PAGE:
Congress Debates Taking A Step Back From The Mortgage Market Lawmakers are trying to figure out how to scale back the outsize role that mortgage giants Fannie Mae and Freddie Mac play in the housing market. A bipartisan Senate proposal would replace Fannie and Freddie with a scaled-down program, while a Republican House proposal would go even further.
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Congress Debates Taking A Step Back From The Mortgage Market

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Congress Debates Taking A Step Back From The Mortgage Market

Congress Debates Taking A Step Back From The Mortgage Market

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The Senate Banking Committee votes tomorrow on a new head for the agency that oversees mortgage giants Fannie Mae and Freddie Mac. The government took over Fannie and Freddie during the worst of the housing crisis, at a cost to taxpayers of nearly $200 billion. Now that the housing market is recovering, the companies have turned profitable, and they're sending money back to the Treasury.

But many lawmakers remain worried by the government's outsized role in the mortgage market, as NPR's Scott Horsley reports.

SCOTT HORSLEY, BYLINE: Before they were taken over by the government in 2008, Fannie and Freddie operated in a kind of legal limbo. They were for-profit companies, helping to funnel money into the housing market, but they had an implicit guarantee that if they got into trouble, the government would bail them out.

Tennessee Senator Bob Corker says that's a problem.

SENATOR BOB CORKER: I think the thing that almost everybody would say is not an appropriate place to be is where you have private gain and public losses. I mean, this implicit guarantee is incredibly inappropriate.

HORSLEY: Corker, a Republican, and Democratic Senator Mark Warner of Virginia, have crafted a plan to do away with Fannie and Freddie, while handing one of their functions over to a new government agency. That agency would guarantee mortgage-backed securities to keep money flowing into the housing market. But unlike Fannie and Freddie, the new agency would collect a fee for the government's backing.

There are a number of other safeguards designed to protect taxpayers. Homebuyers would have to make at least a five-percent down payment. And the companies issuing mortgage-backed securities would have to hold at least 10 percent capital in reserve. Corker says that's twice as much capital as Fannie and Freddie would have needed to weather the housing crisis without a government bailout.

CORKER: If Fannie and Freddie had had five percent capital, there would have been no taxpayer contributions.

HORSLEY: The Obama administration says it welcomes the bipartisan Senate approach. Meanwhile, House Republicans, led by Jeb Hensarling of Texas, have crafted an alternative bill. It would move the government even further out of the mortgage market, leaving only a limited role for the Federal Housing Administration to help first-time homebuyers and low-income families.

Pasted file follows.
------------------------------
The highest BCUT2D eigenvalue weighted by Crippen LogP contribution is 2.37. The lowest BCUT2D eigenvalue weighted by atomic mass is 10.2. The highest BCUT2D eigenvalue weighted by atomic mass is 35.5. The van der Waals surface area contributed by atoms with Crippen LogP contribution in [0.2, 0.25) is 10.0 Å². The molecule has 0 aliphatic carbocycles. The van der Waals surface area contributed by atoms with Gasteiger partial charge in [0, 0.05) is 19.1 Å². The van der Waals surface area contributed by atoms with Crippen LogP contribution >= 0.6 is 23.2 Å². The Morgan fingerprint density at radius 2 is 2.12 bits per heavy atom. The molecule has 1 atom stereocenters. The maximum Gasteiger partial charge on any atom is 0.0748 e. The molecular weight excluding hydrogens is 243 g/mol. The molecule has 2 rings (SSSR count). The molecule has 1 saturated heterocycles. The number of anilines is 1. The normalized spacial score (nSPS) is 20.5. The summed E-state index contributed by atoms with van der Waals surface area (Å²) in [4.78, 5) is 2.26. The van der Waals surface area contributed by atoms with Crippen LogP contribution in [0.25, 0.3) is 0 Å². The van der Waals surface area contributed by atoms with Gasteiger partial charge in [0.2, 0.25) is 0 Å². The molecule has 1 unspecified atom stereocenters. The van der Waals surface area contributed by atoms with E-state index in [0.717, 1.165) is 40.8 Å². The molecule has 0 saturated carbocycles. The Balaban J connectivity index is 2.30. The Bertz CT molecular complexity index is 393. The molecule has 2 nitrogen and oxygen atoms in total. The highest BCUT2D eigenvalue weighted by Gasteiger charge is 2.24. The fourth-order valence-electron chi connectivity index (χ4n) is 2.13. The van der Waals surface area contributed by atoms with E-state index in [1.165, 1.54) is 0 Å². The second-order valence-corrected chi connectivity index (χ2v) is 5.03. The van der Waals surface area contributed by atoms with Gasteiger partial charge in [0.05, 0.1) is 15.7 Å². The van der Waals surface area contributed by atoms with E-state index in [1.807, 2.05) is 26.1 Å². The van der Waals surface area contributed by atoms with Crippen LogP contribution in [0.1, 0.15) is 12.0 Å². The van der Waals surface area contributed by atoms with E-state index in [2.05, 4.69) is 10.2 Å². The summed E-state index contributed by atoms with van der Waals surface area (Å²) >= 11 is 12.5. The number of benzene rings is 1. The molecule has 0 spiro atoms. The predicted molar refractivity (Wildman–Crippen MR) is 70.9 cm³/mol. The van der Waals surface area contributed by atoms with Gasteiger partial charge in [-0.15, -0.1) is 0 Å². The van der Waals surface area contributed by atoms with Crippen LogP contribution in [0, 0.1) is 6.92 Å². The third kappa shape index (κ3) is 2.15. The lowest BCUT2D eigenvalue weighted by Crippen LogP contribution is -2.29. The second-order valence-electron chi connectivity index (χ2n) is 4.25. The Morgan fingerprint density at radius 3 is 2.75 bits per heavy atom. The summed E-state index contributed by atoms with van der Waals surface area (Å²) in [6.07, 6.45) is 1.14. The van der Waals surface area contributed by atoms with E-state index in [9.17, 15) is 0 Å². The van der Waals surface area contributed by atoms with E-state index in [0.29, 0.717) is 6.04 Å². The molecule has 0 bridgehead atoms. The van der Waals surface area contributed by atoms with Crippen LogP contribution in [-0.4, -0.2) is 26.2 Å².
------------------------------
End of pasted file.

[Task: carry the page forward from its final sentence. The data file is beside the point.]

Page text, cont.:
Senator Warner told a gathering at the Bipartisan Policy Center today that House approach is a political non-starter.

SENATOR JEB HENSARLING: You've got Mr. Hensarling's bill over here which is a ideologically pure exercise...


HENSARLING: ...which will never have a single Democrat ever support it.

HORSLEY: Economist Mark Zandi, of Moody's Analytics, says either bill would result in slightly higher interest rates on home loans. But Zandi says that increase would be bigger under the House Republicans' bill, because it would lack a government guarantee.

MARK ZANDI: And more importantly, for most Americans, there probably would be very few 30-year fixed-rate loans out there, at least not for the typical homebuyer. And the other thing to consider is that in really bad times, if the government really didn't step in, it would be pretty tough to get a mortgage loan for anybody at any time.

HORSLEY: House Republicans insist their bill would not end 30-year fixed-rate mortgages. They note such loans are already available for high-priced homes that are too expensive to qualify for a government guarantee.

But Zandi says the experience in other countries suggests that without a government backstop, long-term fixed rate mortgages would not be widely available. He also says it's unrealistic to pretend the government could stay out of the mortgage market altogether.

ZANDI: The reality is that when push comes to shove, if things are really bad the government will step in. So it's important that we all understand that, make that explicit, price for it to make sure that taxpayers don't pay for it in the future.

HORSLEY: These days, it's Fannie and Freddie who are paying taxpayers. The companies have returned $131 billion in dividends to the Treasury so far. Corker argues that's one more reason the government should move quickly to wind down the mortgage giants before lawmakers become too attached to that money and it becomes harder than ever to cut the cord.

Scott Horsley, NPR News, Washington.

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